The Myth’s Origins

Nosferatu, 1922

Nosferatu, 1922

The myth comes directly from the pseudo-epigraphical work The Testament of Solomon, written sometime between the 1st and 5th centuries C.E. Written in Greek, the text likely was written by a Christian rather than a Jewish author, though this has been debated. At one point during Solomon’s questioning of the various demons, he meets the demon Ephippas. Ephippas recounts to Solomon how he is concerned about a man, who will be born from a virgin, and crucified by the Romans, who will one day defeat him. This clue points to a redaction by a Christian source.

The book also contains several references to Greek gods. At one point Solomon meets seven demon sisters who live upon Mount Olympus. The seven sisters represent the seven stars of the Pleiades. But demons from many cultures make their appearance in the book, such as Jewish, Christian, Greek, Arabaic, and others.

This is considered the very first Jewish vampire tale. There are not many in Jewish folklore.  In another myth, Abel dreams that Cain sucks his blood, which serves as a prophesy of the first ever murder. In the Tamud, Bereishis Rabbah 63:10, the text speaks of Esau ensnaring or hunting people with his mouth. This is elaborated on in the Midrash Pirkei by Rabbi Eliezer, Ch. 37, who says that Esau wanted to suck out Jacob’s blood, i.e. his “birthright.”


Some Thoughts on the Myth

Vampires are such a large part of modern mythology that it’s interesting to ponder even back as far as the first century C.E. the myth of a vampire, though in an altered form, existed. I wonder how much of Ornasis made it into the 18th century Western European stories of vampires, from which our modern conception of them originates. Ornasis isn’t as terrifying or as controlling as modern vampires are (to me, anyway). Like Stoker’s Dracula, Ornasis comes back for successive feedings. His intention is to distract the chief builder, to act as a literal suck of his time. And it works, briefly, until the boy sees what’s happening to him and runs to the wise king for help.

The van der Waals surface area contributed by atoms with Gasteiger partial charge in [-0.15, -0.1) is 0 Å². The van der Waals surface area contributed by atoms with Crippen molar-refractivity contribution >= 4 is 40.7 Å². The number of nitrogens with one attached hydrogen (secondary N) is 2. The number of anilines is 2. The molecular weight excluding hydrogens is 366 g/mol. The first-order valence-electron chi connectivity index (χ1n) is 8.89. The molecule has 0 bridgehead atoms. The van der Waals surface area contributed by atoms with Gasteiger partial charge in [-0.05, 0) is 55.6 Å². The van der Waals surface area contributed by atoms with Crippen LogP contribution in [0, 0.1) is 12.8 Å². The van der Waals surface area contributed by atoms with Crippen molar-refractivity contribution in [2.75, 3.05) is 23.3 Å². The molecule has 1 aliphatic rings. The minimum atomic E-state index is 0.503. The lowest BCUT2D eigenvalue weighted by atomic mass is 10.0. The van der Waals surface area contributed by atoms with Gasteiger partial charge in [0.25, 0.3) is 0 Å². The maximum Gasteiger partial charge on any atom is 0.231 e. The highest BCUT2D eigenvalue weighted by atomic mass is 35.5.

The Testament of Solomon was written over a thousand years after the real Solomon may have lived, and many stories have arisen to describe not only Solomon’s great wisdom, but how he subdued the powers of darkness long enough to build the Temple. Again we see the need for appeasement of the dark forces. Only by subduing the host of demons ready to stymie Solomon at every turn can he build the Temple. The demons here aren’t appeased so much as imprisoned, and some tales, as in the one of the Shamir worm, speak of demons actually helping in the construction of the Temple. In this case — an apocryphal tale for sure — not only is a vampire used to aid the construction of the Temple, but his presence is necessary for the completion of the structure. Because without Ornasis’s help, Solomon never would have subdued the demons long enough to build it. In other words, in this tale at least, Jews have a vampire to thank! 


Tomorrow’s Myth: Gehenna and Punishment